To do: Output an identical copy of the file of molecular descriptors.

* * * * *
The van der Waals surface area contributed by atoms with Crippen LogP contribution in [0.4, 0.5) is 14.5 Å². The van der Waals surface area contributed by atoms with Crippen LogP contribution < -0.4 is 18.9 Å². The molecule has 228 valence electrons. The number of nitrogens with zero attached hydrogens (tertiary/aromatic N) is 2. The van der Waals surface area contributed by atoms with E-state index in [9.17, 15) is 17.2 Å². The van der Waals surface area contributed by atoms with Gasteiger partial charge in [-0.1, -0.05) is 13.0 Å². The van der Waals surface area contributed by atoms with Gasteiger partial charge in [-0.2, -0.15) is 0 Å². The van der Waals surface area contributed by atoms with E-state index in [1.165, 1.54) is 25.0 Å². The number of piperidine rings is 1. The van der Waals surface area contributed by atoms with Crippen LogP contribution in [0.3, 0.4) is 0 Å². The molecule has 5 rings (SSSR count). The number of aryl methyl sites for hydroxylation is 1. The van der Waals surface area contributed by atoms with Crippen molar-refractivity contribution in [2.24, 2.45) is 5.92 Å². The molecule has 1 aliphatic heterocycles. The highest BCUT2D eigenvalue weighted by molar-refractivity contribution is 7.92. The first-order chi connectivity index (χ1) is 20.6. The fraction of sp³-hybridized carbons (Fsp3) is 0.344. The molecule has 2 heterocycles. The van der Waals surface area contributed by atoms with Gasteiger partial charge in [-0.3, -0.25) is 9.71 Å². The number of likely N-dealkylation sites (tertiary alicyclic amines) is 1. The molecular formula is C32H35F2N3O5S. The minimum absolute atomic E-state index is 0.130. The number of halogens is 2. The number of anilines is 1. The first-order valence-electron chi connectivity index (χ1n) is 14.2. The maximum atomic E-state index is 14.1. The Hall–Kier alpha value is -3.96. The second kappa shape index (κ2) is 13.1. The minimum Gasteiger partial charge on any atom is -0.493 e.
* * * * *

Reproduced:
The van der Waals surface area contributed by atoms with Crippen LogP contribution in [0.4, 0.5) is 14.5 Å². The van der Waals surface area contributed by atoms with Crippen LogP contribution < -0.4 is 18.9 Å². The molecule has 228 valence electrons. The number of nitrogens with zero attached hydrogens (tertiary/aromatic N) is 2. The van der Waals surface area contributed by atoms with E-state index in [9.17, 15) is 17.2 Å². The van der Waals surface area contributed by atoms with Gasteiger partial charge in [-0.1, -0.05) is 13.0 Å². The van der Waals surface area contributed by atoms with Gasteiger partial charge in [-0.2, -0.15) is 0 Å². The van der Waals surface area contributed by atoms with E-state index in [1.165, 1.54) is 25.0 Å². The number of piperidine rings is 1. The van der Waals surface area contributed by atoms with Crippen LogP contribution in [0.3, 0.4) is 0 Å². The molecule has 5 rings (SSSR count). The number of aryl methyl sites for hydroxylation is 1. The van der Waals surface area contributed by atoms with Crippen molar-refractivity contribution in [2.24, 2.45) is 5.92 Å². The molecule has 1 aliphatic heterocycles. The highest BCUT2D eigenvalue weighted by molar-refractivity contribution is 7.92. The first-order chi connectivity index (χ1) is 20.6. The fraction of sp³-hybridized carbons (Fsp3) is 0.344. The molecule has 2 heterocycles. The van der Waals surface area contributed by atoms with Gasteiger partial charge in [-0.3, -0.25) is 9.71 Å². The number of likely N-dealkylation sites (tertiary alicyclic amines) is 1. The molecular formula is C32H35F2N3O5S. The minimum absolute atomic E-state index is 0.130. The number of halogens is 2. The number of anilines is 1. The first-order valence-electron chi connectivity index (χ1n) is 14.2. The maximum atomic E-state index is 14.1. The Hall–Kier alpha value is -3.96. The second kappa shape index (κ2) is 13.1. The minimum Gasteiger partial charge on any atom is -0.493 e.